What Google Hasn’t Done: Explained Why We as Users Would Want a Unified Online Identity
After years of providing us with many very good products — search, Gmail, Google Maps, YouTube, Chrome — Google is now on a mission to turn itself into one big product that understands each of us as one unified person.
In a forceful Gizmodo essay called “The Case Against Google,” Mat Honan argues that Google has become evil, because the company’s leadership now realizes that, in a world divided into apps and social networks, playing on the open Web won’t cut it anymore.
Google is in the process of tying all its products together so our usage of each one can inform the others, but it hasn’t really told users what’s going on and what it means. And as its set of products becomes more interwoven, Google is cross-promoting them ahead of the competition.
As Honan accurately describes the situation, in order to answer complex and subjective queries, Google needs to know a lot about the person asking the question. And that requires entrusting Google with lots of our private data and control.
But I want to live in a world where I can use the best tools and they work together. I don’t necessarily need Google to be the one to connect everything, but I’m not opposed to Google making it happen with some combination of its own products and other people’s.
Here’s a scenario that sticks in my mind. I want my phone to buzz me to say, “Hey, you should really leave now, because with the extra traffic today, your next meeting is 35 minutes away.”
And then the phone should tell me what I need to know about who I’m meeting with, and show me our recent correspondence and his or her latest tweets, and what friends and interests and experiences we have in common. It should tell me exactly where the meeting is and what’s a good place to park, and then it should start speaking turn-by-turn directions. If traffic gets worse, it should help compose a text to the person’s cell number that says I’ll be a few minutes late, and help me send it without distracting me from driving.
If you think about it, the who, what, where and when of a meeting are often split into four different apps: Our contacts, email, maps and calendar. That’s redundant, annoying and totally ridiculous on a phone, where I need to glance down and see what I need to know, now, before I walk into a pole.
I really like a lot of Google products. I don’t imagine I’ll ever voluntarily leave Gmail. Google Voice and its voicemail transcriptions make my life so much easier. As a voracious news consumer, I live in Google Reader. The Chrome browser is excellent. I’m generally quite happy when these products work together; for instance, when Gmail recognizes an event invitation in an email and helps put it on my calendar.
But when I’m looking for local stuff, I generally prefer Yelp and Foursquare to Google’s local products. If I want the latest news and commentary, I need my Twitter. Facebook is where the people are, and the good stuff is on Path and Instagram. I chat on Skype and AIM all the time. We run AllThingsD’s editorial team on WordPress and Socialcast. On my phone, I’ve recently gotten lots of value out of Highlight (dossiers on who’s nearby), Orchestra (to-dos), and Quora and Pinterest (for high-quality text and photos).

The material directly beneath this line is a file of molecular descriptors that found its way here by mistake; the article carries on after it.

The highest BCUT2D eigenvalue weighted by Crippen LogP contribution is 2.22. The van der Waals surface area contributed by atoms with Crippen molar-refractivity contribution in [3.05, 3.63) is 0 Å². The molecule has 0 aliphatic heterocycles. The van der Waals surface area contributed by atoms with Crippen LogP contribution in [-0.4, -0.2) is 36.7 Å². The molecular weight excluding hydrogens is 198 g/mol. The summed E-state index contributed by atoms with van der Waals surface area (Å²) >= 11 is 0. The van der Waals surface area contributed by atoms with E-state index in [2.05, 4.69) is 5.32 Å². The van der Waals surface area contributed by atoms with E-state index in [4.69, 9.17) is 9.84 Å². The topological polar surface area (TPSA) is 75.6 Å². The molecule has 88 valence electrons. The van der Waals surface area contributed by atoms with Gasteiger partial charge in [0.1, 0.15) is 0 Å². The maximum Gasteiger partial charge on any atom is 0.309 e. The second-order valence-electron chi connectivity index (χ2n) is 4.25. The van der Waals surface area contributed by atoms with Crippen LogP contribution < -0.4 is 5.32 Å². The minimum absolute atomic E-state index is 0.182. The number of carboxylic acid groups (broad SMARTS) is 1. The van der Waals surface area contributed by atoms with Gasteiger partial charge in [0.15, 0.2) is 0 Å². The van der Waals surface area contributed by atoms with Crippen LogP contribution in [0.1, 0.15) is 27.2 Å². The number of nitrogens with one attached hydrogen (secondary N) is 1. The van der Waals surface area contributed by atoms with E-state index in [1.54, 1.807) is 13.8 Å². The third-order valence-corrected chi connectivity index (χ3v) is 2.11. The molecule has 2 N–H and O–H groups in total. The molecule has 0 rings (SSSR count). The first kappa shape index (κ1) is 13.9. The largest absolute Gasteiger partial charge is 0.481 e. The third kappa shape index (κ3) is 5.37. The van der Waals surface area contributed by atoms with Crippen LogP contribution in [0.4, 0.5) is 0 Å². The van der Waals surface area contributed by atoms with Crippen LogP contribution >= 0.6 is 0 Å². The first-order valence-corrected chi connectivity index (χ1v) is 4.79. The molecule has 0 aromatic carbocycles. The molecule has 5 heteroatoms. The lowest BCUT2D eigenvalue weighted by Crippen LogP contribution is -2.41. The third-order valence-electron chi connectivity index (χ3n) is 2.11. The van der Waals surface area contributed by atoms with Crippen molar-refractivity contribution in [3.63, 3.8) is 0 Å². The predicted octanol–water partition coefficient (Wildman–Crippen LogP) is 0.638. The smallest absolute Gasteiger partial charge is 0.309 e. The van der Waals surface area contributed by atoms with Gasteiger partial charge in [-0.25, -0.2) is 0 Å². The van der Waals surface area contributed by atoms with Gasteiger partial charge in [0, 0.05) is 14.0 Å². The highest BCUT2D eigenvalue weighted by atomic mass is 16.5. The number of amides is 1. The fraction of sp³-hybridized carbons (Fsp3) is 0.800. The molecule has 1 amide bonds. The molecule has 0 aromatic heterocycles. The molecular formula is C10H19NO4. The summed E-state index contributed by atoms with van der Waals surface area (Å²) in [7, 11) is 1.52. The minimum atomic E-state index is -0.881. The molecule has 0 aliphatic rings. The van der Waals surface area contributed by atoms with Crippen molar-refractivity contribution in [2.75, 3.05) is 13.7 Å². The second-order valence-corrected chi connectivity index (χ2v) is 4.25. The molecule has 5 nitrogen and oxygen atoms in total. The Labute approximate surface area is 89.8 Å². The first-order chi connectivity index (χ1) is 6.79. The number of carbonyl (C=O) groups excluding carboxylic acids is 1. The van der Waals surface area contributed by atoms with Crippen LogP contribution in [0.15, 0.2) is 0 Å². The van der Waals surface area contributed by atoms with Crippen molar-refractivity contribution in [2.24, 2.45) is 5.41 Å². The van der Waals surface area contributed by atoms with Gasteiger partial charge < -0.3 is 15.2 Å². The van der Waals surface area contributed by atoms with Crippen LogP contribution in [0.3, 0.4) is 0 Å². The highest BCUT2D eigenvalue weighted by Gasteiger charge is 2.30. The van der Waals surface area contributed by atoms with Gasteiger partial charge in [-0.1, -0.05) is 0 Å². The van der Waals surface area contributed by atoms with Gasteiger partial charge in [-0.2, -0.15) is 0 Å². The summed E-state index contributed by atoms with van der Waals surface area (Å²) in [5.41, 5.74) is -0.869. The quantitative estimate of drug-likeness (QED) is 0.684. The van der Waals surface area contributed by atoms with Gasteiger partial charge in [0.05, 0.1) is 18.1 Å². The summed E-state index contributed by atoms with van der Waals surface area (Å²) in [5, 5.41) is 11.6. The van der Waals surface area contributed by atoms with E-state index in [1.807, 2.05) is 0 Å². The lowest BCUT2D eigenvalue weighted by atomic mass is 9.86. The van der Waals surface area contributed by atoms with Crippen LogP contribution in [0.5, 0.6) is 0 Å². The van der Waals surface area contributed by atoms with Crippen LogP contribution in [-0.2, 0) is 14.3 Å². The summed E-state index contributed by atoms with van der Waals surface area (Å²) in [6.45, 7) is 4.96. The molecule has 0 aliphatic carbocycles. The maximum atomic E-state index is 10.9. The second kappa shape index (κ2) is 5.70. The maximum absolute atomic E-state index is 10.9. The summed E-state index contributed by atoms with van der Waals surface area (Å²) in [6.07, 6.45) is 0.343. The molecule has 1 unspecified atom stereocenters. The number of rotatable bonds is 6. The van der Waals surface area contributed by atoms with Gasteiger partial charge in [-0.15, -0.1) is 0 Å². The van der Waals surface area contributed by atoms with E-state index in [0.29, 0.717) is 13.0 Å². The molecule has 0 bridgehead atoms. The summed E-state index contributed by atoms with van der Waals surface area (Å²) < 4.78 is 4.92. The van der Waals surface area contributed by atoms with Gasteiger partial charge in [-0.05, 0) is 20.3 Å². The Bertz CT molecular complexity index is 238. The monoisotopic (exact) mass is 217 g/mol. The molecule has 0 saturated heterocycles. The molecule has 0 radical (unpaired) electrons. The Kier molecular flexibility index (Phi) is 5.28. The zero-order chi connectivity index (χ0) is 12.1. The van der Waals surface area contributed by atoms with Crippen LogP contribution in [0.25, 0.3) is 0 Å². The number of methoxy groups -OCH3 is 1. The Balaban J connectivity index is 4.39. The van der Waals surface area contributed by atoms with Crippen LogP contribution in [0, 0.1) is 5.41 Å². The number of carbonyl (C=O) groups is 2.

In many cases, Google has a competing product. I don’t want to be forced to use Google’s product, and I don’t want my favorite apps to have to live as subjects on a Google-owned platform (or, for that matter, a Facebook-owned platform). What I’d like is for these services to work together and share data respectfully.
If Google wants to push its unification agenda, it should do a better job of explaining why that’s a good thing for me. We billion users, many of whom have been on Google for five years or more, should be given a fair chance to decide whether we want to opt in.
But again, I don’t think unification is a bad thing, if it can be done right. In app form, the closest thing I’ve used to have my online identity unified for my own sake is Greplin. Being a fairly trusting person, I’ve given this start-up access to search across my personal data on my multiple Google email accounts, calendars and docs, plus my Dropbox, Twitter, Facebook and LinkedIn.
Each time I open Greplin, it guesses that I probably want to search for information about the people in my calendar for that day, so it preformats them into suggested searches. When I click through on each name, I can see my historical correspondence with that person on every place we’re connected online (email, Twitter, Facebook, etc.). Greplin also scans through the correspondence to make a best guess at the person’s phone number, which has more than once been a total lifesaver.
But Greplin is just one app, and it’s only available on the iPhone. Imagine if these kind of connections could be made by the mobile operating system itself. Unlike iOS, Android at least lets apps communicate a bit between each other by signaling users’ intent when they switch between applications.
In fact, I would be okay with Google being the smart glue between services — understanding who I am, where I am, and what I prefer — and securely and respectfully moving that information around. That’s the kind of unified identity I’d want.